The Marie Curie Action Individual fellowships are funded by the European commission, and are highly competitive. This year, five researchers from around the world have been awarded money to come to Aalto to study in groups in the School of Science and the School of Chemical Engineering. Details of their projects are listed below.
Dr Sandra Kaabel in Professor Mauri Kostiainen’s group
Our project is developing new efficient and environmentally friendly methods to process biomass into products and innovative materials. The ENBIOMECH project will use mechanochemistry to develop improved methods for the preparation of cellulose nanocrystals (CNCs), CNC-based 3D nanoarrays and lignin nanoparticles (LNPs), which can be used in e.g. biomimetic tissues, medical or conductive materials, adhesives and coatings. Mechanochemistry is an approach where mechanical force is used to drive chemical reactions. Compared to the classical, solution-based methods mechanochemical approach can minimize or eliminate the use of harmful solvents, and reduce the energy used in the biomass processing.
Dr Basarir Fevzihan in Professor Jaana Vapaavuori’s group
Our project WEARSENSNANO is aiming to create wearable sensor system, that could be used for continuous monitoring of hypothermia in elderly people. Ageing makes the individual susceptible to hypothermia, as one’s body loses heat faster than it can be produced, and this may lead to a dangerously low body temperatures. Fevzihan’s solution would enable to care the elder people in private homes with the help of wearable sensors based on cellulose hydrogel and metallic nanowires, which measure ECG signal, skin temperature and muscle activities. The average age of the Europe’s population is increasing year by year, constantly growing the need for healthcare innovations in elderly care.
Dr Jacky Loo in Professor Anton Kuzyk’s group
Our project aims to overcome the barriers in reliable and sustainable fabrication of bio-nano-materials hybrid metasurfaces, i.e., nano-scaled patterns on a planar surface, by exploiting DNA nanotechnology, specifically, the DNA origami technique. DNA origami is the folding of DNA by the self-assembly of DNA strands bonded by intermolecular forces. This technique can produce complex structures with a highly accurate arrangement of various nano-scale components, including biomolecules and nanoparticles. It is also regarded as safe, low-cost and straightforward, and a potential alternative to the conventional lithography for a scalable nano-fabrication. Initially, our hybrid metasurfaces will be employed in nanobiosensing for rapid high-throughput disease screening. The sensor chip will be capable of simultaneously capturing multiple biomarker molecules of target diseases from the sample. Further integration with microfluidics and optical detectors will enable portable biosensing devices with significant potential for point-of-care diagnostics.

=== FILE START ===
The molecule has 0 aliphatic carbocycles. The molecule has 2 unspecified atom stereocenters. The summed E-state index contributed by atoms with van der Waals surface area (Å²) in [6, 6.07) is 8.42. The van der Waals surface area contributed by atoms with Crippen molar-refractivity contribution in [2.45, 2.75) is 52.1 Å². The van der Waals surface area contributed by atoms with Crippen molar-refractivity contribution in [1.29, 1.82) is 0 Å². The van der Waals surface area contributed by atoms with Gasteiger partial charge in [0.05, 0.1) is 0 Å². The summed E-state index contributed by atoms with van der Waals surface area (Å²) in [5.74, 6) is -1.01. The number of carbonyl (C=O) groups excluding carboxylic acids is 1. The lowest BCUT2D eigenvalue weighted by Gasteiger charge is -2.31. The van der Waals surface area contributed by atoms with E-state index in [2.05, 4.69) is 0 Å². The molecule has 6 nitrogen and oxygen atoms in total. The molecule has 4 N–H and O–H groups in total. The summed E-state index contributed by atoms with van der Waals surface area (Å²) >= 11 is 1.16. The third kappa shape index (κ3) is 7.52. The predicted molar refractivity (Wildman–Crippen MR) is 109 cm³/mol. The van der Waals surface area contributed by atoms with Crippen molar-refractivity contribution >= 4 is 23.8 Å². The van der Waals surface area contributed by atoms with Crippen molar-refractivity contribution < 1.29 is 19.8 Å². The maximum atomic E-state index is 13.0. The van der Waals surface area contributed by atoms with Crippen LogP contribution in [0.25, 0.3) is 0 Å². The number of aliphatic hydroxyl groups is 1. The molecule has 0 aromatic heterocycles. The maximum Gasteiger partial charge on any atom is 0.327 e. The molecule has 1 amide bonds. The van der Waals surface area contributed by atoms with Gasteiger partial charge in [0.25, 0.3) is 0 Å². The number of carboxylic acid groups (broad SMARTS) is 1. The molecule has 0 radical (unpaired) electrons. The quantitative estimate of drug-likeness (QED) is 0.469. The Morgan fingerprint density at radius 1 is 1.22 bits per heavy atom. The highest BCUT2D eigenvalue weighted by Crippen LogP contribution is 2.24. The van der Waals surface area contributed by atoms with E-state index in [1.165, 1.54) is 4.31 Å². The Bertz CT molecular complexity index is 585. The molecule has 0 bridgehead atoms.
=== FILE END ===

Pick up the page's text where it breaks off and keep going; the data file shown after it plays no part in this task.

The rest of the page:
Dr Gabriel Peinado in Professor Petri Ala-Laurila’s group
“If the doors of perception were all cleansed everything would appear to man as it is: Infinite” Romantic poetry (Sir William Blake), Sci-fi literature (Aldous Huxley) and rock music (The Doors) push me to understand how our sensory organs filter and select information from the otherwise infinite world that surrounds us: creating the reality that each of us inhabits. I started my career studying how isolated photoreceptor cells respond to light stimuli at the laboratory of Profs. Enrico Nasi and Maria Gomez. I then obtained my Ph.D. under the mentorship of Profs. Edward Pugh and Marie Burns investigating how photoreceptor cells, Müller cells and the Retinal Pigment Epithelium function together to mediate vision in the living eye. I am now excited to participate in the research program of Prof. Petri Ala-Laurila exploring how the information acquired by photoreceptors is encoded by the neural circuits underlying visual perception.
Dr Grazia Salerno in Professor Päivi Törmä’s group
Controlling and manipulating quantum matter is a fast-growing research topic that could influence many aspects of our daily life with a new technological paradigm. A promising step in this direction is to use topology – the study of quantities that are preserved under deformations – to tune the physical properties of matter. The discovery of topological insulators has given hints of novel possibilities to design a generation of fault-tolerant devices, that are unaffected by defects or perturbations. However, a lot more needs to be uncovered in topological quantum many-body systems at a fundamental level to achieve this. In my Marie Skłodowska-Curie fellowship, I will study how topology affects collective phenomena such as lasing. The project focuses on topological lasing in nanoscale photonic systems: this could lead to new miniaturized light sources with bright coherent beams whose important properties are made particularly robust by utilizing topological concepts. My work is theoretical, and will be directly relevant for the experiments performed in my host group (Academy Prof. Päivi Törmä), so any new findings can be readily tested.